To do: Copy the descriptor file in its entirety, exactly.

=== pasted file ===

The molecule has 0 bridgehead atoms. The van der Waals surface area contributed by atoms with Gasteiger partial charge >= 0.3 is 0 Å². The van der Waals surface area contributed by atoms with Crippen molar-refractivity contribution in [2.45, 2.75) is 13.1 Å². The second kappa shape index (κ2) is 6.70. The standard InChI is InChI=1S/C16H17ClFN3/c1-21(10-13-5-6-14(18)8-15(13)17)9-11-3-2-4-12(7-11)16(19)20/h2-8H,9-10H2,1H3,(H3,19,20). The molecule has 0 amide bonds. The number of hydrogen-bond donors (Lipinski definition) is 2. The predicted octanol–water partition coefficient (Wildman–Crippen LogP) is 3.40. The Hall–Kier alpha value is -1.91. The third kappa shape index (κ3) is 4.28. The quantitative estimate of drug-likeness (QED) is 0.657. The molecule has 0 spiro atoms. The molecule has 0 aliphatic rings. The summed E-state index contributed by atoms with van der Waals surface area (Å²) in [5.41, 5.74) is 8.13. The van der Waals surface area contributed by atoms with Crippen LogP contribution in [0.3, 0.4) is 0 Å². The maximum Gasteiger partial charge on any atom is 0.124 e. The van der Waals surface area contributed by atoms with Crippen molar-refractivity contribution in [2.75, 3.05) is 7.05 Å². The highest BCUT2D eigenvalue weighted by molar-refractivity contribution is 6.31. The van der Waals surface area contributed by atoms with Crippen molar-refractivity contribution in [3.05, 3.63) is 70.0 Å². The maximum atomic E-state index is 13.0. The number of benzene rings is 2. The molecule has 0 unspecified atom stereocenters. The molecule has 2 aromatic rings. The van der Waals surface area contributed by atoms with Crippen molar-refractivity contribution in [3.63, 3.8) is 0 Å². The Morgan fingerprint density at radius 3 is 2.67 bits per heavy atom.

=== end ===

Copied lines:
The molecule has 0 bridgehead atoms. The van der Waals surface area contributed by atoms with Gasteiger partial charge >= 0.3 is 0 Å². The van der Waals surface area contributed by atoms with Crippen molar-refractivity contribution in [2.45, 2.75) is 13.1 Å². The second kappa shape index (κ2) is 6.70. The standard InChI is InChI=1S/C16H17ClFN3/c1-21(10-13-5-6-14(18)8-15(13)17)9-11-3-2-4-12(7-11)16(19)20/h2-8H,9-10H2,1H3,(H3,19,20). The molecule has 0 amide bonds. The number of hydrogen-bond donors (Lipinski definition) is 2. The predicted octanol–water partition coefficient (Wildman–Crippen LogP) is 3.40. The Hall–Kier alpha value is -1.91. The third kappa shape index (κ3) is 4.28. The quantitative estimate of drug-likeness (QED) is 0.657. The molecule has 0 spiro atoms. The molecule has 0 aliphatic rings. The summed E-state index contributed by atoms with van der Waals surface area (Å²) in [5.41, 5.74) is 8.13. The van der Waals surface area contributed by atoms with Crippen LogP contribution in [0.3, 0.4) is 0 Å². The maximum Gasteiger partial charge on any atom is 0.124 e. The van der Waals surface area contributed by atoms with Crippen molar-refractivity contribution in [2.75, 3.05) is 7.05 Å². The highest BCUT2D eigenvalue weighted by molar-refractivity contribution is 6.31. The van der Waals surface area contributed by atoms with Crippen molar-refractivity contribution in [3.05, 3.63) is 70.0 Å². The maximum atomic E-state index is 13.0. The number of benzene rings is 2. The molecule has 0 unspecified atom stereocenters. The molecule has 2 aromatic rings. The van der Waals surface area contributed by atoms with Crippen molar-refractivity contribution in [3.63, 3.8) is 0 Å². The Morgan fingerprint density at radius 3 is 2.67 bits per heavy atom.